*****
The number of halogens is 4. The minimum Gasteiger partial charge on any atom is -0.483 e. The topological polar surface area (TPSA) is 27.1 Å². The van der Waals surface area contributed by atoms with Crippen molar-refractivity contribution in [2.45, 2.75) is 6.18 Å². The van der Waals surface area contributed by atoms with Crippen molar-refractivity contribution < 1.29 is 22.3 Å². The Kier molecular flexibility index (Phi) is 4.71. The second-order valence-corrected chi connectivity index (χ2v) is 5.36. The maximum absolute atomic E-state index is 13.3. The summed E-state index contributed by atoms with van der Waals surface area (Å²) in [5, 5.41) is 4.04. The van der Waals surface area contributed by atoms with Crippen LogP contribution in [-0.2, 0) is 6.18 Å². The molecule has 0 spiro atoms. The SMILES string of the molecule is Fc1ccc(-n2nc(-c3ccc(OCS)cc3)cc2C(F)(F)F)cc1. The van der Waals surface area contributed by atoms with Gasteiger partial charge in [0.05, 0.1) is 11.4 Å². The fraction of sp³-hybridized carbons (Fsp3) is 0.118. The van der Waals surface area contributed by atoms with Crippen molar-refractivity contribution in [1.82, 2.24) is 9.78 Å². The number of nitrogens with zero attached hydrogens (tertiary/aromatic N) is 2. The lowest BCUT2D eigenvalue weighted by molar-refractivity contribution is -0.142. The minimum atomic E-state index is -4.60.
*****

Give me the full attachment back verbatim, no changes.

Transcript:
The number of halogens is 4. The minimum Gasteiger partial charge on any atom is -0.483 e. The topological polar surface area (TPSA) is 27.1 Å². The van der Waals surface area contributed by atoms with Crippen molar-refractivity contribution in [2.45, 2.75) is 6.18 Å². The van der Waals surface area contributed by atoms with Crippen molar-refractivity contribution < 1.29 is 22.3 Å². The Kier molecular flexibility index (Phi) is 4.71. The second-order valence-corrected chi connectivity index (χ2v) is 5.36. The maximum absolute atomic E-state index is 13.3. The summed E-state index contributed by atoms with van der Waals surface area (Å²) in [5, 5.41) is 4.04. The van der Waals surface area contributed by atoms with Crippen LogP contribution in [-0.2, 0) is 6.18 Å². The molecule has 0 spiro atoms. The SMILES string of the molecule is Fc1ccc(-n2nc(-c3ccc(OCS)cc3)cc2C(F)(F)F)cc1. The van der Waals surface area contributed by atoms with Gasteiger partial charge in [0.05, 0.1) is 11.4 Å². The fraction of sp³-hybridized carbons (Fsp3) is 0.118. The van der Waals surface area contributed by atoms with Crippen molar-refractivity contribution in [1.82, 2.24) is 9.78 Å². The number of nitrogens with zero attached hydrogens (tertiary/aromatic N) is 2. The lowest BCUT2D eigenvalue weighted by molar-refractivity contribution is -0.142. The minimum atomic E-state index is -4.60.